IN COURT: A woman has been ordered to community service after she and a co-offender used bank cards which they took from vehic
IN COURT: A woman has been ordered to community service after she and a co-offender used bank cards which they took from vehic

Woman sentenced for using bank cards taken from cars

A WOMAN has been ordered to give back to the community after using stolen credit cards to make paywave purchases.

Danielle Mariee Finlay, 35, pleaded guilty in Bundaberg Magistrates Court to two counts of enter premises and commit an indictable offence and 13 fraud offences.

Police prosecutor Sergeant Grant Klaassen told the court on December 4 last year Finlay broke into two vehicle parked at near the Mon Repos Turtle Centre by smashing their windows.

She and a co-offender then took bank cards from each of them.

Sgt Klaassen told the court Finlay and the co-offender then went to places such as Woolworths in Bargara, a chemist and service station and made 12 paywave transactions.

He said Finlay made full admissions to police.

On March 1 this year, Finlay put fuel in her car at a Yamanto service station.

Sgt Klaassen said when she went inside to pay for the fuel her card declined.

Finlay told the operator that she would return to pay for the fuel by 8pm that night but never did.

Sgt Klaassen said Finlay received probation in 2018 for similar offending to those that occurred in December.

Finaly’s lawyer Lavonda Maloy told the court her client was using meth at the time of the offending.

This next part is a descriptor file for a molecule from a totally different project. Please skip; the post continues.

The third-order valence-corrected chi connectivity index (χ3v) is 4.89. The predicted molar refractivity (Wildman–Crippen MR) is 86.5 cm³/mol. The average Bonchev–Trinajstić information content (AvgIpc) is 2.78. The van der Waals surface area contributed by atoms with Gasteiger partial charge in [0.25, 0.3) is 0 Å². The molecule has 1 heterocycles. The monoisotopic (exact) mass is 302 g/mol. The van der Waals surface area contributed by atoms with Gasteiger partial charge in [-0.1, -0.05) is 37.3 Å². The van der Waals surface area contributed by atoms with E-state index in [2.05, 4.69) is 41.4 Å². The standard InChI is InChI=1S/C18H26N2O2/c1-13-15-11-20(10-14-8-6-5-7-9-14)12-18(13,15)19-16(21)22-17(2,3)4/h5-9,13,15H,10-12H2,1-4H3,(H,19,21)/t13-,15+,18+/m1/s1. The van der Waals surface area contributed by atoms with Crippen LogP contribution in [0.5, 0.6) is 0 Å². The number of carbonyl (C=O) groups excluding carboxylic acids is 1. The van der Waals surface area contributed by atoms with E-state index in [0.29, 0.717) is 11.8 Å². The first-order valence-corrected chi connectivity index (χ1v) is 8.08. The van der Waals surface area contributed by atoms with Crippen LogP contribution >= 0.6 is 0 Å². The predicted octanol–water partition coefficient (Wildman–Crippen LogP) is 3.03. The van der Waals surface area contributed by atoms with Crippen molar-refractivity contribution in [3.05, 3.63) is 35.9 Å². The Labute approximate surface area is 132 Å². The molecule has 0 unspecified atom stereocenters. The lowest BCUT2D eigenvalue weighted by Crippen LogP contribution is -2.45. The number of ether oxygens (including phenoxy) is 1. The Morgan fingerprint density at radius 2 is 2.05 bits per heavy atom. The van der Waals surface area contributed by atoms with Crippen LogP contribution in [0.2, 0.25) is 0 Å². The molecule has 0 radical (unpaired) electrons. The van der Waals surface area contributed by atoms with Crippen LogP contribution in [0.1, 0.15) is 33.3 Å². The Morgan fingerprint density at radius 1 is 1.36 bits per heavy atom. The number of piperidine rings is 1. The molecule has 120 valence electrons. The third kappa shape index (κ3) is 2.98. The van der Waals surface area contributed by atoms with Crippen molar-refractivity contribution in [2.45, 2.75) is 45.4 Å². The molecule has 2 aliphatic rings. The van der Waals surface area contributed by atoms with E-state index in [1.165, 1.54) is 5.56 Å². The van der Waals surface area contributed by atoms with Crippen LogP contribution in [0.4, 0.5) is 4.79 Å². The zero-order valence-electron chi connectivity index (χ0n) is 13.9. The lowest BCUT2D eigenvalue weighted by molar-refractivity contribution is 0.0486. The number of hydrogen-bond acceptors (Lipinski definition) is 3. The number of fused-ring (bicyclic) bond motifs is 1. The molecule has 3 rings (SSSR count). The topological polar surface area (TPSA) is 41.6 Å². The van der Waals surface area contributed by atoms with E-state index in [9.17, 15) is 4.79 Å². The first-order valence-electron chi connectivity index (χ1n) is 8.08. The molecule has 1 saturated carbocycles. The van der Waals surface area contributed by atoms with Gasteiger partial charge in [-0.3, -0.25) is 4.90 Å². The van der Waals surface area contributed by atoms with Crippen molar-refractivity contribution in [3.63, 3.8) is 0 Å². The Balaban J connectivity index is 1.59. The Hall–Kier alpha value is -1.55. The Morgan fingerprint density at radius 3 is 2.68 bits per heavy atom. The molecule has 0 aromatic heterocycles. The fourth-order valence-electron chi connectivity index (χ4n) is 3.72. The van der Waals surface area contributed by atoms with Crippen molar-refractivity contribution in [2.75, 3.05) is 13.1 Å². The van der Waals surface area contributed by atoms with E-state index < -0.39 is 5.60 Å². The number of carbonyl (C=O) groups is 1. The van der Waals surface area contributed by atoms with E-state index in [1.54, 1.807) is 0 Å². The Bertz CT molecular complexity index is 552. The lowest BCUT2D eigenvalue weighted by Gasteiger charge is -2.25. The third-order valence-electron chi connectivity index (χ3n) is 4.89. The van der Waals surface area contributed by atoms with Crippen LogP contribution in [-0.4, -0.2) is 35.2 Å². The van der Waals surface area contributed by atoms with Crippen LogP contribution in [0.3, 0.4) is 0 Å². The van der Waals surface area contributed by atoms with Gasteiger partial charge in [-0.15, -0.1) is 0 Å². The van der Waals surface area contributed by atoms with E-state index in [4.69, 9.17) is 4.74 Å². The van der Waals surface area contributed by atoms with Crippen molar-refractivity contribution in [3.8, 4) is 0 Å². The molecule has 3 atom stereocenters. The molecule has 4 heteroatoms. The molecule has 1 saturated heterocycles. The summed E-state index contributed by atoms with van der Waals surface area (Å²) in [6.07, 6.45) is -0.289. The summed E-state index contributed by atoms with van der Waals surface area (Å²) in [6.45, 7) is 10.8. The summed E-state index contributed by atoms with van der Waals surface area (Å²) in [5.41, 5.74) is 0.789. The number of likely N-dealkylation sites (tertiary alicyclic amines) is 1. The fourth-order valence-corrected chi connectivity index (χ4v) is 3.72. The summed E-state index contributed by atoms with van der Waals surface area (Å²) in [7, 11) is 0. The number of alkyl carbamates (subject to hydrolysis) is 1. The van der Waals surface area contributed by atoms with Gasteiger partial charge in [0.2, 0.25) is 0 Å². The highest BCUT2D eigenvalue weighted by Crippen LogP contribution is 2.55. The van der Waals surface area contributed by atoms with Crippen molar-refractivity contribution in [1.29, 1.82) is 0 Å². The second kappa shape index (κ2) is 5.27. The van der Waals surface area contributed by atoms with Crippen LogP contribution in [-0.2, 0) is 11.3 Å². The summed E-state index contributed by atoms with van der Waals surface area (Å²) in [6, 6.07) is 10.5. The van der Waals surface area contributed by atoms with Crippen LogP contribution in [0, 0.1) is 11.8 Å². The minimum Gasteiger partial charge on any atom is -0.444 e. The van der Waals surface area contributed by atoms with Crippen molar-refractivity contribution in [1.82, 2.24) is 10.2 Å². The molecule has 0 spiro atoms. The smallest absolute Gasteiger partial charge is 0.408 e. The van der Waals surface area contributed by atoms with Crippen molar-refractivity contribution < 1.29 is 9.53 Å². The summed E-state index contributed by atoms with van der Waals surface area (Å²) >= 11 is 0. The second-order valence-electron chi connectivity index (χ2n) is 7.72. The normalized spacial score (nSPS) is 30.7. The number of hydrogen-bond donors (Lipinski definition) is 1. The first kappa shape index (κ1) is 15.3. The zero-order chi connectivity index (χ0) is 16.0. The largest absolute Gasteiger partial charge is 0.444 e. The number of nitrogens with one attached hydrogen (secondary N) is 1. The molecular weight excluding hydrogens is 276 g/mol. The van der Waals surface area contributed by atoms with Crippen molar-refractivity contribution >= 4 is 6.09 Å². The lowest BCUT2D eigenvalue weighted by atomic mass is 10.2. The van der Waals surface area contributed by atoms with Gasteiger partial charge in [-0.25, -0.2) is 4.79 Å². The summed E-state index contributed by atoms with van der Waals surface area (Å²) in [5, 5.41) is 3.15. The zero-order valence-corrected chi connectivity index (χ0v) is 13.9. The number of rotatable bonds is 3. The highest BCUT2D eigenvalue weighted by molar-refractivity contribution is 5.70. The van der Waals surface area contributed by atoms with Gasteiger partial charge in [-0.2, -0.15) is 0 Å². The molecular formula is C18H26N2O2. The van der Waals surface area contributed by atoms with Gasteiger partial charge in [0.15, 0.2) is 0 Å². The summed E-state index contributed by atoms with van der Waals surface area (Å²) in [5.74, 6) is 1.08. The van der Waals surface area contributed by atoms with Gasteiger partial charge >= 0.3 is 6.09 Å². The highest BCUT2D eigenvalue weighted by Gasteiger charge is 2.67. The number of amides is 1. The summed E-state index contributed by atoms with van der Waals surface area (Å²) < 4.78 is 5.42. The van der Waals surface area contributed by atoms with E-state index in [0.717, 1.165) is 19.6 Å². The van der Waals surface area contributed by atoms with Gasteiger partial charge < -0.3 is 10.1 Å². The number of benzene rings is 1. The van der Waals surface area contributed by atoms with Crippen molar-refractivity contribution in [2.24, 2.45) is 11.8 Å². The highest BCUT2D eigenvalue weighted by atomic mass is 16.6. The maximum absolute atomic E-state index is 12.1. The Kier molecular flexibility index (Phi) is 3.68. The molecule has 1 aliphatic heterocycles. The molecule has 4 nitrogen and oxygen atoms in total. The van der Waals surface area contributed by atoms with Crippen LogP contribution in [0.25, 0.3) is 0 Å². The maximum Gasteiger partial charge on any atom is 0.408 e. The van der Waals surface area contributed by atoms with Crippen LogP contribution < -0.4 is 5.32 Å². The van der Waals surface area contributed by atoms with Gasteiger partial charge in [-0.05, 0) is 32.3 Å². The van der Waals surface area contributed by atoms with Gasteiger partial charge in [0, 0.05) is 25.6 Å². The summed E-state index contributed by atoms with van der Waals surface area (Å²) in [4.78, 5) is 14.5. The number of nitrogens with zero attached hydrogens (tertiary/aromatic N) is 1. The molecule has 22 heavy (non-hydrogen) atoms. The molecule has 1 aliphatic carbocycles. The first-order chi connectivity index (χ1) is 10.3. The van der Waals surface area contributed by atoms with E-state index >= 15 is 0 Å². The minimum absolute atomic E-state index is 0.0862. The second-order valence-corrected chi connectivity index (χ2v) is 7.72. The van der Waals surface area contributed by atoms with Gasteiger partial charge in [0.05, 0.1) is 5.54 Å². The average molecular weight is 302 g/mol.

She said Finlay had used the cards to buy essentials as she had limited funds because of her drug use.

Ms Maloy told the court her client began using meth three years ago when she had trouble coping with the passing of her grandmother.

In relation to the fuel, Ms Maloy said her client was on her way to see her son in New South Wales but her card declined.

The court heard Finlay had re-engaged with services to help her with drug use and had not touched drugs since.

Magistrate Andrew Moloney took into account Finlay’s plea of guilty and that she had completed her previous probation order.

Mr Moloney said it was clear that Finlay got insight to her problems when she was on probation.

“Unfortunately you’ve fallen off the wagon a bit in December last year but you’ve got back on,” he said.

Mr Moloney said Finlay needed to give back to the community for her offending.

Finlay was ordered to complete 60 hours of community service and to pay $283 restitution.

A conviction was recorded.